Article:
By Timothy Revell
This weekend, the political landscape in Iceland could be transformed. Polls show a real possibility that the Pirate Party – best known for its anti-establishment views and activism over copyright law and transparency – could come into power.
In opinion polls conducted in October, the Pirate Party is tied for first place with the Independence Party (currently in government) and the Left-Green Movement. The pirates and the greens have agreed to form a coalition, and if after Saturday’s election they have a majority – perhaps with the help of some other parties – they will become the government of Iceland.
“We don’t know what will happen on election night,” says Björn Leví, a Pirate Party candidate hoping to be elected on Saturday. “It will be very exciting, and it looks like it will be amazing for the Pirate Party.”
Iceland’s Pirate Party is led by Birgitta Jónsdóttir. The first Pirate Party was established in Sweden in 2006 with the main intention of reforming copyright law. Political parties acting under the Pirate Party banner now have a presence in many countries.
“In Iceland we’ve expanded the Pirate Platform,” says Leví. “We’re not just about copyright and privacy, we’re about transparency and direct democracy as well.”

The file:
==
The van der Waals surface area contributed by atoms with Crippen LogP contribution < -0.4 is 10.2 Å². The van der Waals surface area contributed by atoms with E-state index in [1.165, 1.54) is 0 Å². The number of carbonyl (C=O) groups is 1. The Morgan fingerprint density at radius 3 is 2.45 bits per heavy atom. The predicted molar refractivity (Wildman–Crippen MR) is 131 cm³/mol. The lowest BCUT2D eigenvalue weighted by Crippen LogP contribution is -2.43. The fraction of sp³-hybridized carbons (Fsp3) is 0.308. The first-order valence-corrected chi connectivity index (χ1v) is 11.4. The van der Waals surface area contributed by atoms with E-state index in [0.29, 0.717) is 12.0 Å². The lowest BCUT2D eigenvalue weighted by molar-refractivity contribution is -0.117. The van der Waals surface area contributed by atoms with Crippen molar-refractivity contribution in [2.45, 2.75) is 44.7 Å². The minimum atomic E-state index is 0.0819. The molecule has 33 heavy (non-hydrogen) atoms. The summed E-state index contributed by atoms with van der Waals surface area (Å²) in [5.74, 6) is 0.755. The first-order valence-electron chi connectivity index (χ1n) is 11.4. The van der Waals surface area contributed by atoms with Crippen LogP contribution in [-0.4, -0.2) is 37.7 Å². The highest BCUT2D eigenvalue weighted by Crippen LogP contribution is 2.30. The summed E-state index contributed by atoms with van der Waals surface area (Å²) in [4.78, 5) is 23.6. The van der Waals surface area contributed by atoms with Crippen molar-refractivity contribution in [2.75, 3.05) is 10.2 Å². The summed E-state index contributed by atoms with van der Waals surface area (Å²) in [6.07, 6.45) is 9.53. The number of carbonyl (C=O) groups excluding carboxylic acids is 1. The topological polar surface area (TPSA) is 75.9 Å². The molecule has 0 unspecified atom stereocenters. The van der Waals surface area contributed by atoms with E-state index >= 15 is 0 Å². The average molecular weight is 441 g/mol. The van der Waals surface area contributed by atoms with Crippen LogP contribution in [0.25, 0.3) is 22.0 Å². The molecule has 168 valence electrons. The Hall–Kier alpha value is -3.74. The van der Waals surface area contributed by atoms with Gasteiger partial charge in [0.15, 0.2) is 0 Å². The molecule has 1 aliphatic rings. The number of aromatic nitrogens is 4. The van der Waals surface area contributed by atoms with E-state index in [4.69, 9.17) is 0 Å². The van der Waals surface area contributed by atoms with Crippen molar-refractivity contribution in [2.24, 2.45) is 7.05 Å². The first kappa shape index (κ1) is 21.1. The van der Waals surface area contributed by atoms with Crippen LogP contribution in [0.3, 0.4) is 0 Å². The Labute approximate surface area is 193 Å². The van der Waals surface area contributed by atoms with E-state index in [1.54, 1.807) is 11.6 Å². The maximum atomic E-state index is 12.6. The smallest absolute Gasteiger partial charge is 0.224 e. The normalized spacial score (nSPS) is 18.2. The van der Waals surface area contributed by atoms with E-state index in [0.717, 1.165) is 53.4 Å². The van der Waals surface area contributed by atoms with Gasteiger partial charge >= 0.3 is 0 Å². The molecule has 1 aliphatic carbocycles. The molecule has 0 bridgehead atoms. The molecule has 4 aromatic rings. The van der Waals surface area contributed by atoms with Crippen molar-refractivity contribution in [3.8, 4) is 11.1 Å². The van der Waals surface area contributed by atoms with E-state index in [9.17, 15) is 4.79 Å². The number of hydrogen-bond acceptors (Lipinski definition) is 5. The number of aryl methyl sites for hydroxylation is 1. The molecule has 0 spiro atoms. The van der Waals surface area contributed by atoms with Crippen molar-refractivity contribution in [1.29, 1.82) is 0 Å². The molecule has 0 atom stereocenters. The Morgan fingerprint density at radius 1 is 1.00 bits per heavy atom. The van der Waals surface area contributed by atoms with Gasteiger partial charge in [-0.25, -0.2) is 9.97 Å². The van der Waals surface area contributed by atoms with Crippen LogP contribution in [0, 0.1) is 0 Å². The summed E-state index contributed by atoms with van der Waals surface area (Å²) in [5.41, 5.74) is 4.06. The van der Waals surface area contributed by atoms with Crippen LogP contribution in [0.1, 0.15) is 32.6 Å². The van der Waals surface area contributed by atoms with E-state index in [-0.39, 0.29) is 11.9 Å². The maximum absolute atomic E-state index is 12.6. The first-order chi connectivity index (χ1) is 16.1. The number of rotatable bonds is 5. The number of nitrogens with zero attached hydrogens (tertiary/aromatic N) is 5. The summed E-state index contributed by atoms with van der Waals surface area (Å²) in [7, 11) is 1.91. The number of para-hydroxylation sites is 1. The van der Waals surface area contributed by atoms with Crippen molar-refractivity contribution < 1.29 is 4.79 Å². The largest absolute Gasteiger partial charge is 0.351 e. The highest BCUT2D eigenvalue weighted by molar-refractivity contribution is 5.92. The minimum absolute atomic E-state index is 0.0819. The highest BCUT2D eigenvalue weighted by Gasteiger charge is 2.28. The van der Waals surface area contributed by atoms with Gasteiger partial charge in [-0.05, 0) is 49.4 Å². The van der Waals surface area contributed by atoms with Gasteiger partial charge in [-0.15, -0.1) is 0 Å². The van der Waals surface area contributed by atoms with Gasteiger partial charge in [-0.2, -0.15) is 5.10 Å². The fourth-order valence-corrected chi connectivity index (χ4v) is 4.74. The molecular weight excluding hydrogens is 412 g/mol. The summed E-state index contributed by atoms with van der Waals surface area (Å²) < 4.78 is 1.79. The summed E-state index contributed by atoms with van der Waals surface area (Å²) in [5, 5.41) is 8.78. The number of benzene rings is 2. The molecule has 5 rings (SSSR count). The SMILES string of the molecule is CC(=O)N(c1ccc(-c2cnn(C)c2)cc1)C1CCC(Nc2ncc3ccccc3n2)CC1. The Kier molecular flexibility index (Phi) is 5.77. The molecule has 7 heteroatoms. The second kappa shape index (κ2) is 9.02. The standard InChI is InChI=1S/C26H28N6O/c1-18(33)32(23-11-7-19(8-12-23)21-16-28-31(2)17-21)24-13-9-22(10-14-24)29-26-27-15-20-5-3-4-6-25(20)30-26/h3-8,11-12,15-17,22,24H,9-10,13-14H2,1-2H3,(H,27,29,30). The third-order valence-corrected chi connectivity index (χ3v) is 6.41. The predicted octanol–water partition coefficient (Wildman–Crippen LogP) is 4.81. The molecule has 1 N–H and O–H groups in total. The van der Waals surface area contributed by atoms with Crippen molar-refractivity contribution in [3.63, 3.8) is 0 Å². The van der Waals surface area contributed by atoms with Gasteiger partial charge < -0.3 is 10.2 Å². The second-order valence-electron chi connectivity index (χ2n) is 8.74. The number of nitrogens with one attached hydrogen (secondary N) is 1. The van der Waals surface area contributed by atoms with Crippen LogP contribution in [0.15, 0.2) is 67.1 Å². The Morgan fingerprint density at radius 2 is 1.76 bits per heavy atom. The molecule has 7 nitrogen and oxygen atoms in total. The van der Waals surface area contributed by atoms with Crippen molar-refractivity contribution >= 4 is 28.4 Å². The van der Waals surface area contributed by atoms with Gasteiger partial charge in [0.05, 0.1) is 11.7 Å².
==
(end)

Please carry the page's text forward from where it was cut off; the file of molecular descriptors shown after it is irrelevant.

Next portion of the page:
Sailing to high seatsIn the 2013 Icelandic general election, the Pirate Party managed to just get past the 5 per cent voting threshold to gain its first three seats in parliament. In 2016, it could do much better. The party is currently at around 22 per cent in the polls, a vote share that would give it a real chance of forming a government with other left-leaning parties.
Most pirate parties have struggled to appeal to more than a niche audience, but proposals for more personal privacy, greater government transparency and less corruption seem to be chiming with voters in Iceland.
“We’re still that group of nerdy tech enthusiasts,” says Leví. “But we’re unique in the political landscape with the issues we are discussing.”
Earlier this year, the Icelandic prime minister Sigmundur Davíð Gunnlaugsson was caught up in the Panama Papers leak when his family was linked with undeclared offshore investments. More than 10,000 Icelanders protested outside parliament, calling for a snap election. Directly after the protest, the Pirate Party was hitting its best ever polling figures.
“Everyone is talking about transparency in Iceland. Things like privacy and copyright are a harder sell,” says Leví.
Other ideas suggested by the Party include making bitcoin legal tender and giving US whistle-blower Edward Snowden citizenship.
Election 2016 Results
Invalid/blank votes 5,574
In brief | Pirate Party
What: A pro-free speech, anti-authoritarian political party in Iceland
Founders: A group of anarchists, hackers and internet-freedom activists
Leader: The party eschews formal leaders but Birgitta Jonsdottir is the most senior of three Pirate lawmakers in Iceland’s parliament
“I would like everybody in Iceland to find the pirate within, because the pirate within really represents change and a collective vision for the future.”
- Birgitta Jonsdottir, Pirate Party lawmaker